You are in your pajamas, or robe, and your hair is a mess from sleeping. You breathe in the palm of your hand to check just how bad your morning breath resonates. Are you going to open the door to see who is calling at such an early hour? You really cannot hide from the visitor because you have no window coverings.

What if Jesus was riding through your neighborhood and stopped at your house because He saw you eating breakfast through an undressed window?

Jesus knocks at your door.

Late Night Visitor – Unhappy Anniversary


I love life milestones whether they are mine or for someone else.  I love to celebrate and honor the moment, the achievement, and the occasion.  But this milestone coming up, I cannot decide if I want to celebrate that I made it through or cry because it has come upon me.  The milestone I am talking about is the first anniversary of my mother’s passing.

Grief has hit heavy the last few weeks as I recall just a year ago caring for my mom during the last week of her life. One part of me knew she was too weak to fight the infection, yet another part of me rallied in her corner.  None of us, meaning my siblings and I, really knew what to do, but I am confident our prayers granted us Holy intuition and the strength that only comes from God to get through caring for an elderly loved one.  My mom was stubborn and as independent as she could be at 89-years old.  She was older than what she weighed.  She had all her faculties up until the end, but the infection screwed with her ability to communicate clearly; we did what we thought was best for her without her input.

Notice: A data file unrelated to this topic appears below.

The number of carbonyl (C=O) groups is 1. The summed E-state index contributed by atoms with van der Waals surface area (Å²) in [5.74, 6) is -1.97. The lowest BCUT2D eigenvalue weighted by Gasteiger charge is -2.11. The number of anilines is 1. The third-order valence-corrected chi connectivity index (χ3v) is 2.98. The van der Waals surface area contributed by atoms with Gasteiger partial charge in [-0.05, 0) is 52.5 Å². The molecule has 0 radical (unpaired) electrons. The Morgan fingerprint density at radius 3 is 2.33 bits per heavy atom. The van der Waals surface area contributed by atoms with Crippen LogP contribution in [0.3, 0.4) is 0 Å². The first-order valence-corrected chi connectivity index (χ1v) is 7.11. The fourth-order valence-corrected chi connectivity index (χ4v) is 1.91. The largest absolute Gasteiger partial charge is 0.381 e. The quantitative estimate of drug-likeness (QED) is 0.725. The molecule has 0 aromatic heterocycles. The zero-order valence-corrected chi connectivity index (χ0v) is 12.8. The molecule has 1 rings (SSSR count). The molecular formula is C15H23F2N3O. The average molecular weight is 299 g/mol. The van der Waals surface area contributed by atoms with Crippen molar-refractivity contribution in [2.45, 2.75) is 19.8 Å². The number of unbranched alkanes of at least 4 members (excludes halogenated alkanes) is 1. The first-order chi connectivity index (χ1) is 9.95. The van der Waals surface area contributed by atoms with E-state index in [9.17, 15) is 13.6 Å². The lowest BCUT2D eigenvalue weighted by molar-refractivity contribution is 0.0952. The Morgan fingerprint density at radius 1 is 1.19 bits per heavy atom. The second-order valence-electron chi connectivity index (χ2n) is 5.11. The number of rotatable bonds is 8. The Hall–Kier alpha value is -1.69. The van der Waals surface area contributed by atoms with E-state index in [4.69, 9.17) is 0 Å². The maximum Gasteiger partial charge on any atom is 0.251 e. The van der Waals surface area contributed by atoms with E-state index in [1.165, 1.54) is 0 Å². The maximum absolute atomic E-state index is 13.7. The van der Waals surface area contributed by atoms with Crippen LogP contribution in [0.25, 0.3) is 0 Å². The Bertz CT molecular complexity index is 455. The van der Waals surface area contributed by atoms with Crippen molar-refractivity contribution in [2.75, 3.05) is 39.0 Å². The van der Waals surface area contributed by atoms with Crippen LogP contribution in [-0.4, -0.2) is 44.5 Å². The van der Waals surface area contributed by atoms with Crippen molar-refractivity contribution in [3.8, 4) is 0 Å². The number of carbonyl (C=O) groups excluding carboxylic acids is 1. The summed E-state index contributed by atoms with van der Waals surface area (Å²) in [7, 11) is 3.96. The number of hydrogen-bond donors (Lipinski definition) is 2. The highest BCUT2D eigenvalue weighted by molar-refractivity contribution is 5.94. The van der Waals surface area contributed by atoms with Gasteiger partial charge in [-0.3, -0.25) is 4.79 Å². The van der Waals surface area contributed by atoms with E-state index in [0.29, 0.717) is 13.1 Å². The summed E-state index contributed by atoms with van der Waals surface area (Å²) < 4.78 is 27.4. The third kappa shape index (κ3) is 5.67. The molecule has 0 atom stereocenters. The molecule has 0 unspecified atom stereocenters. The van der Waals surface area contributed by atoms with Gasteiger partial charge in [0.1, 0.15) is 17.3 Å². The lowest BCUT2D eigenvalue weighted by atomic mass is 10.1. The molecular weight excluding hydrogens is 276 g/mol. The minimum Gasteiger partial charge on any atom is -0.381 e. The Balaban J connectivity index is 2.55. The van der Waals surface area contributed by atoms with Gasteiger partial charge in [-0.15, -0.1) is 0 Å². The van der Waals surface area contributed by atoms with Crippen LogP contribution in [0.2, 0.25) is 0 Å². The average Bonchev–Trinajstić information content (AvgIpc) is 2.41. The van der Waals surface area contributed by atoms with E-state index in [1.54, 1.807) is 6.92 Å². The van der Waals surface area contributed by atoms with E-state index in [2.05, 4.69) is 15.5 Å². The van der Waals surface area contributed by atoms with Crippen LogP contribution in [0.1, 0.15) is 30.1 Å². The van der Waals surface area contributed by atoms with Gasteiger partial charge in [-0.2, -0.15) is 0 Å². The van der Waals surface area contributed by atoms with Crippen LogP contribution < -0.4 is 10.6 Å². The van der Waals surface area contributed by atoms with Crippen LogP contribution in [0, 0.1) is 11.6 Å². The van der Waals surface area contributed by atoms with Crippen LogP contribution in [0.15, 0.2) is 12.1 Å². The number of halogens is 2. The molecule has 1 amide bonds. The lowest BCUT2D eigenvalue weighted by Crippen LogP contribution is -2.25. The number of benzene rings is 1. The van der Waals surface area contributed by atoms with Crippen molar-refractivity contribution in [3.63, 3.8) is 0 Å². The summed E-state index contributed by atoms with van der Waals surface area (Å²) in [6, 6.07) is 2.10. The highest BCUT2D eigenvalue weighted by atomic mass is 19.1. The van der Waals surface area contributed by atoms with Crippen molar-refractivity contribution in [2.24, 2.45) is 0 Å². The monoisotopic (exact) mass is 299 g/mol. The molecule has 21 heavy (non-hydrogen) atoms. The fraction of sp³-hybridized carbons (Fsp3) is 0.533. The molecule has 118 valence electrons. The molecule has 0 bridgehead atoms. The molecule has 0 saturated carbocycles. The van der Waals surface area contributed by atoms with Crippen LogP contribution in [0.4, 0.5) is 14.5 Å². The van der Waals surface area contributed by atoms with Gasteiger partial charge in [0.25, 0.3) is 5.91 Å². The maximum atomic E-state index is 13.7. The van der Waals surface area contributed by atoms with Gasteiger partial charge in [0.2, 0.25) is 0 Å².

The image that best describes how I have felt this past year, and still today, is that of my television when the cable is out.  The words NO SIGNAL ricochet off the left side of the screen, bounces off the bottom hitting the right side of the screen, touching then on the top.  The connection point on each of the sides of the screen are different, but it keeps ricocheting.  No place to land.  No connection. NO SIGNAL.